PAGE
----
W ear and energy consumption are factors that have a significant impact on the costs of the mineral extraction. In the non-explosive extraction techniques now coming into increasingly widespread use, it is rock breaking, in particular, which is the prime cause of this. Both the need to make this process, in particular, more efficient, and the fact that numerous scientific studies are underway for this purpose, thus become all the more understandable.
During the non-explosive mining conference held at the TU Bergakademie Freiberg mining and technology academy last November (report in AT 10/2013, pp 18), the AT Mineral Processing editorial team took the opportunity of seeing for itself a test facility that permits research into material- and energy-efficient mining of mineral resources under conditions closely approximating reality. This test system, thanks to its capability for variation of the parameters affecting cutting, permits outstandingly good optimisation of the cutting processes in a large range of ways, as was explained to us by Dipl.-Ing. Wolfgang Gaßner (Fig. 1), of the Institute of Mining (IBS) of the Freiberg mining and technology academy.
In non-explosive extraction of minerals using cutting methods, the mineral product, and also the overlying rock, is broken out using tools which are thrust against the material and then manipulated. The test facility has been set up to investigate all the processes which can then occur. The mineral induces wear on the tool during cutting, and certain minerals are thus not suitable for this extraction method, since tool service-lives are then too short. The investigations are therefore aimed not only at the minimisation of specific energy consumption, maximisation of breaking rate and the attainment of an optimum particle-size in the ROM product, but also at the prediction and reduction of tool wear and at shifting the limit of the method‘s applicability toward harder minerals. An additional target is the reduction of noise and dust emissions.
ASW Metallbau GmbH, of Naumburg, developed and produced its special Type HXS 100-50 rock planing machine precisely for the purpose of performance of these cutting tests.
The test facility (Fig. 2) consists of a frame, a fixed twin-beam gantry with a support for a 3D measuring head, laser and tool mounting, and a movable work table to which the block of mineral to be tested is fastened. The variables for a test cut are the velocities of the tool or of the mineral sample in the x, y and z directions and the co-ordinates of the cutting pattern (cut depth and cutting-line spacing). Movements can be superimposed on one another, permitting cuts involving additional sideways movement and cuts of varying depths. Cutting speeds of up to 1.5 m/s and cut depths of up to 50 mm can be achieved, while the forces applied can reach as high as 50 kN.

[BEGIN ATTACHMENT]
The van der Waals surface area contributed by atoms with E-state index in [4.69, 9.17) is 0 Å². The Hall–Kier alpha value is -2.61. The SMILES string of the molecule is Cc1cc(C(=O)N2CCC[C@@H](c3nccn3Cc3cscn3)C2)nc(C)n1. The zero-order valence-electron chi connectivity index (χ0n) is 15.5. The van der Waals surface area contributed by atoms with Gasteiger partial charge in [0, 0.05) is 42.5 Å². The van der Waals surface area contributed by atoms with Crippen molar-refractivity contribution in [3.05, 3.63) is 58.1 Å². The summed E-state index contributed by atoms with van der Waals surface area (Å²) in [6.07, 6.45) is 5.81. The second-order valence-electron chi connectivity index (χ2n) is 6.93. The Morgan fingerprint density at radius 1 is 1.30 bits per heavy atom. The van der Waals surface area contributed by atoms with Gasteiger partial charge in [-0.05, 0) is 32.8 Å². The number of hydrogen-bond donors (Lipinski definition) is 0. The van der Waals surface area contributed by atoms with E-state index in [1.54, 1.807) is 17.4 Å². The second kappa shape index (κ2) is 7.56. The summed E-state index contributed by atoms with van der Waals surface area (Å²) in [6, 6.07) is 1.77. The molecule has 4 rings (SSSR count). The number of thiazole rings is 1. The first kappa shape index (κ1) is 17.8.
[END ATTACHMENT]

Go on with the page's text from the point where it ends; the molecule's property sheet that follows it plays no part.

The machine is equipped with ultra-modern measuring technology. A laser scanning system can be used to calculate the volume of material extracted, eliminating the need for the difficult – and less accurate – determination of the mass of mineral extracted. A high-speed camera permits recording of cutting operations at rates of up to 50 000 colour frames per second simultaneously to the measurements.
Metal-carbide cutters of various geometries (shearing, flat and round-shank picks) are used as the cutting tools, and can be fixed at differing angles of application (15° to 90°) and angels of turn (-90° to +90°). Cutter wear has a particularly great influence on cutting results, and investigation of the effects of wear state (Fig. 3) on the operating parameters of cut depth and pattern spacing is therefore of great scientific and practical importance, and forms part of the institute‘s investigation programme.
Concrete (Fig. 4) is generally used as the test material, but natural rock – sylvinite from the Soligorsk potash deposits in Belarus, for example – is used in special cases (Fig. 5).
A number of questions facing industry have already been answered - and practical solutions found - using the cutting-test facility at the IBS under the direction of its head, Prof. Dr. Carsten Drebenstedt; for the Gacko open-cast lignite mine in Bosnia-Herzegovina, for instance. The cutters on a bucket-wheel excavator at this mine, where it was necessary to remove an overlying clayey marl stratum, were wearing out after only 120 h due to the hardness properties of this material. Corresponding cutting tests performed at Freiberg made it possible to significantly extend the service-lives of these cutters. In addition, the optimum angle of application was determined, with the benefit that cutting now takes place using the whole cutter and not, as previously, applying only the shoulder. The recommendation of the use of fused tungsten carbide for the tools also resulted in the complete renewal of the cutting head.
The cutting-test facility at the Freiberg mining and technology academy‘s Institute of Mining (IBS) is an outstanding example of fruitful co-operation between scientific research and everyday mining practice.